Altered responsiveness to 5-HT at the crayfish neuromuscular junction due to chronic p-CPA and m-CPP treatment

Robin L. Cooper, Rachel J. Chase, Jami Tabor

Research output: Contribution to journalArticlepeer-review

16 Scopus citations


Serotonin (5-HT) levels in the hemolymph of crustaceans has been implied to alter aggressiveness which influences social interactions. The activation of IP3 as a second messenger cascade within crayfish motor neurons in response to application of 5-HT, suggests that the 5-HT receptor subtypes on the motor neurons are analogous to the vertebrate 5-HT2A receptors. Based on evidence in other systems, it would be expected that chronically sustained 5-HT levels in aggressive individuals would result in a compensatory negative feed-back regulation and/or that target tissues would diminish their sensitivity to high levels of circulating, free 5-HT. We addressed the issue of up- and down-regulation in the sensitivity of the responsiveness to exogenously applied 5-HT at the NMJs of crayfish in which the animals have altered endogenous 5-HT levels. Injections of the 5-HT1 and 5-HT2 vertebrate receptor agonist, 1-(3-Chlorophenyl) piperazine dihydrochloride (m-CPP), for 1 week resulted in a decreased responsiveness to application of 5-HT. The compound p-chlorophenylalanine (p-CPA) blocks the enzymatic synthesis of 5-HT and following 7 days of p-CPA injections, a super-sensitivity to exogenous application of 5-HT for both tonic and phasic neuromuscular junctions (NMJs) was observed. However, acute applications of p-CPA and m-CPP, followed by extensive saline washing, did not reveal any altered receptivity to 5-HT application.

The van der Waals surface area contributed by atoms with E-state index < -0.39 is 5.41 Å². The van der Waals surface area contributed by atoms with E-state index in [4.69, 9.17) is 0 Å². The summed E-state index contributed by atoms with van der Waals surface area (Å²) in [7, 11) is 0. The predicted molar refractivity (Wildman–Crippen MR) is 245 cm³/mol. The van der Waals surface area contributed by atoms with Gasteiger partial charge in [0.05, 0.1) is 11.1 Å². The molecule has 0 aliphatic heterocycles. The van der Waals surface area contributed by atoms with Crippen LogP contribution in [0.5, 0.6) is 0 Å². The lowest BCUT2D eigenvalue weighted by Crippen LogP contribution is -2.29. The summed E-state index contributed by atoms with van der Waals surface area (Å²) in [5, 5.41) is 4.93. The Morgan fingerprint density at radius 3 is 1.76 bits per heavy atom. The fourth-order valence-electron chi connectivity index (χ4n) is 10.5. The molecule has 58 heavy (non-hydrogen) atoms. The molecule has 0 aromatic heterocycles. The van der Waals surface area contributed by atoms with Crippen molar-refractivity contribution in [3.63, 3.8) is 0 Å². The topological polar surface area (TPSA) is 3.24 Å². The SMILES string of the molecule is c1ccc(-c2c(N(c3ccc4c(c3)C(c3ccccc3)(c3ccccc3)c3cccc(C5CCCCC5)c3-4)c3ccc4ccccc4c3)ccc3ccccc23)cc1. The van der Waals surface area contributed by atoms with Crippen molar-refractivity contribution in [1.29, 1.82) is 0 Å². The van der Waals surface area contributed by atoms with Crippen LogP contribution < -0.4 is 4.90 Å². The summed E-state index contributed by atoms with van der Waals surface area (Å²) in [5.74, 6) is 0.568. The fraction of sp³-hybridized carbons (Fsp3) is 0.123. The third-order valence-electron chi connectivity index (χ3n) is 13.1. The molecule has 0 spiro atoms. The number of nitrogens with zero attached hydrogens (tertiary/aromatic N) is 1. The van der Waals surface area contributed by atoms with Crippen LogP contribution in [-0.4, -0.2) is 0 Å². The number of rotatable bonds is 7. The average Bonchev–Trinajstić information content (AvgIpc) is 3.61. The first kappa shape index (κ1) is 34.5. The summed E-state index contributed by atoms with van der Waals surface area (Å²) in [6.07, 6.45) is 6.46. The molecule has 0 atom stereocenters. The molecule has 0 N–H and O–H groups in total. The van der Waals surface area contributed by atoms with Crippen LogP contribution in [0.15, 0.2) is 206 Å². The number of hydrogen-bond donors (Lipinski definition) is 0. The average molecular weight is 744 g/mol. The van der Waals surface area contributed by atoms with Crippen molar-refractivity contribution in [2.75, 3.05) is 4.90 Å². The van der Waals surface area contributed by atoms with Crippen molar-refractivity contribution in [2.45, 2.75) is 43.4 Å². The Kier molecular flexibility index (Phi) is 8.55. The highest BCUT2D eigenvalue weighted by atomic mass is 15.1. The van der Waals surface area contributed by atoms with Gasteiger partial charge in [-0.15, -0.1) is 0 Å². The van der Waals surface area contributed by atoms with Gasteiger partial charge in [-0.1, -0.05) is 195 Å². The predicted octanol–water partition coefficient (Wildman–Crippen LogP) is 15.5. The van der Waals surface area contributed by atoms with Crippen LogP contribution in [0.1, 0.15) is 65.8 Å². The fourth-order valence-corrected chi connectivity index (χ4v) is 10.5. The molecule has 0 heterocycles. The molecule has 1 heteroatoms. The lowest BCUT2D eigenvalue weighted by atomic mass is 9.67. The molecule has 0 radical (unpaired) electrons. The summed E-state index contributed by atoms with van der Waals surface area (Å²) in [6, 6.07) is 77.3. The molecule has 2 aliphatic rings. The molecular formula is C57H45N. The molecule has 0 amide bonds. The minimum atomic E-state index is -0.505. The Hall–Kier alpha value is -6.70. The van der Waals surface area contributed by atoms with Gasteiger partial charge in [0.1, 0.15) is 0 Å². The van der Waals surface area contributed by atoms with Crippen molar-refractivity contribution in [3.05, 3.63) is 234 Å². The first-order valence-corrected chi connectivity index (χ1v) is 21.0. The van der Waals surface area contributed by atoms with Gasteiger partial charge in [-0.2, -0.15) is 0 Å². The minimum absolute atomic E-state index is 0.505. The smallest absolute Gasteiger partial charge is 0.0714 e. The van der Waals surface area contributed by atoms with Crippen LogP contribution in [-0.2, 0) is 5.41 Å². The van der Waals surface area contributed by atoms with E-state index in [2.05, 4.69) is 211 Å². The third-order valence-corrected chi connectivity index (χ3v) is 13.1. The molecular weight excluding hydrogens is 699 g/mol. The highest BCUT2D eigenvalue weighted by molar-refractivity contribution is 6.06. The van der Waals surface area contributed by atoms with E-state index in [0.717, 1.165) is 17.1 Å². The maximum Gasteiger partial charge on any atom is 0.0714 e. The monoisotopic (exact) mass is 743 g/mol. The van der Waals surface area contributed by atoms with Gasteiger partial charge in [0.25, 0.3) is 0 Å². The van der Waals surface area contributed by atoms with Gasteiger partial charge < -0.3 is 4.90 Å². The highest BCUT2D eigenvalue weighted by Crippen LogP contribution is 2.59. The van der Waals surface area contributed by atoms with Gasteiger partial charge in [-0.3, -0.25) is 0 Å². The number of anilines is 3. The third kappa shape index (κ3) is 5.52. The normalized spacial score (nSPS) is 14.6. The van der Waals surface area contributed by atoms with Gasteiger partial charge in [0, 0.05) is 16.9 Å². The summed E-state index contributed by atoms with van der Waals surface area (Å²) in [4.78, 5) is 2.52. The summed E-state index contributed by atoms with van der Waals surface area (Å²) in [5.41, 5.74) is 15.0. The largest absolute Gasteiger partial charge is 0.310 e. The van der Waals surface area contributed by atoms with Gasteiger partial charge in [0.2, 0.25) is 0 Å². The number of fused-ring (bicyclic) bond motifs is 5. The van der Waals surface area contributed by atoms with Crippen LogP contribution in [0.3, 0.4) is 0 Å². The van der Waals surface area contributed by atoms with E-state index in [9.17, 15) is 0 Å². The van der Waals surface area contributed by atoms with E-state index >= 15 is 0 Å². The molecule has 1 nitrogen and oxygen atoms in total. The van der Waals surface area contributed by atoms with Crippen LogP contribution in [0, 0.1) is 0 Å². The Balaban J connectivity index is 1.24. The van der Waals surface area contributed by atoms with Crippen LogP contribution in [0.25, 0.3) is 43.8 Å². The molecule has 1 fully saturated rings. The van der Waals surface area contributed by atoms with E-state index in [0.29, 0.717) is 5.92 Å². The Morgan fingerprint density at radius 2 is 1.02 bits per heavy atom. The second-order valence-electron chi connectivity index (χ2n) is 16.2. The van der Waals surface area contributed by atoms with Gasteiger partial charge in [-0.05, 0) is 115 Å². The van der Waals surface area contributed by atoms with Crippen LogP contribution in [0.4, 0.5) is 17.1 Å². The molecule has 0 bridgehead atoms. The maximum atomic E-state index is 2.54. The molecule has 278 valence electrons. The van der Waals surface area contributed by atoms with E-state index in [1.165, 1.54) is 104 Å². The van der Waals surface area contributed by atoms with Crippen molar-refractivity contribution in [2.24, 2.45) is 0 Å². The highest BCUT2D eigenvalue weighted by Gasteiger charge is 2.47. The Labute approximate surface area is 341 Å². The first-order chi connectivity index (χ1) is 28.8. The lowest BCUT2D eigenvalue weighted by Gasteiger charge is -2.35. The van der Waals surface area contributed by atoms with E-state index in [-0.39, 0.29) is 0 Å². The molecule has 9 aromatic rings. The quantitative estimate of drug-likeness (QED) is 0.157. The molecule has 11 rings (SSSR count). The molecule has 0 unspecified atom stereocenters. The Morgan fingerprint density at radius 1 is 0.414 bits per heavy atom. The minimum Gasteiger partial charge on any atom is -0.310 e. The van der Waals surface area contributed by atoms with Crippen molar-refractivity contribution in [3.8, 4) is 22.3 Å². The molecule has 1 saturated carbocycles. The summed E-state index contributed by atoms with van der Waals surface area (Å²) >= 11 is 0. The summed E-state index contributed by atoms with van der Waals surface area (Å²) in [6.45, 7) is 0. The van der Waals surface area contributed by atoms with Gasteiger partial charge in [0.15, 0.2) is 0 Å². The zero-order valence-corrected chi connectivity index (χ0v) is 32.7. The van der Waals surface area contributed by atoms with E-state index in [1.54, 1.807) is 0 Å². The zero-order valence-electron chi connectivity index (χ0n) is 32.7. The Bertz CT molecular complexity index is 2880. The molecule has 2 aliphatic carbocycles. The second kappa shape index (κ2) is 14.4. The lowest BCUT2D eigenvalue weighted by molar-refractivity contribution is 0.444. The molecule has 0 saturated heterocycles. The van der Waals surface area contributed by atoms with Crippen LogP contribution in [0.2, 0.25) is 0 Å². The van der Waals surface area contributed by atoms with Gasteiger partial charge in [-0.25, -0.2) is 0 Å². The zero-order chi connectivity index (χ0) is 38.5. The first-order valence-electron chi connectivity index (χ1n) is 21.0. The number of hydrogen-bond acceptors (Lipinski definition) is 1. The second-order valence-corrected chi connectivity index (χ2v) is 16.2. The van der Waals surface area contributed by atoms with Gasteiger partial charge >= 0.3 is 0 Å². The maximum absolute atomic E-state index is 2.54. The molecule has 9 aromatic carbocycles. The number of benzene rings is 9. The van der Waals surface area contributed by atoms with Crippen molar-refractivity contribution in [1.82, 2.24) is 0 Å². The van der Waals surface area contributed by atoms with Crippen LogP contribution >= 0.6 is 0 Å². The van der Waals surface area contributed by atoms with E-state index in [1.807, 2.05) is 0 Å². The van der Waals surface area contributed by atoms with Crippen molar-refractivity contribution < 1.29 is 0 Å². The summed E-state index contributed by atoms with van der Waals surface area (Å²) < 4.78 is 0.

Original languageEnglish
Pages (from-to)143-151
Number of pages9
JournalBrain Research
Issue number1-2
StatePublished - Oct 19 2001

Bibliographical note

Funding Information:
Appreciation is expressed to Mr Austin Cooper and Dr Wendi Neckameyer (St. Louis University School of Medicine) for editorial comments and to Dr Julie G. Hensler (University of Texas Health Science Center at San Antonio, TX) for helpful experimental suggestions. Funding was provided by NSF grants IBN-9808631 (RLC), NSF-ILI-DUE 9850907 (RLC) and an undergraduate training fellowship from Howard Hughes Medical Institute (RJC) as well as a G. Ribble Fellowship for undergraduate studies in the School of Biological Sciences at the University of Kentucky (RJC and JT).


  • Crayfish
  • Neuromodulation
  • Presynaptic
  • Serotonin
  • Synapse

ASJC Scopus subject areas

  • Neuroscience (all)
  • Molecular Biology
  • Clinical Neurology
  • Developmental Biology


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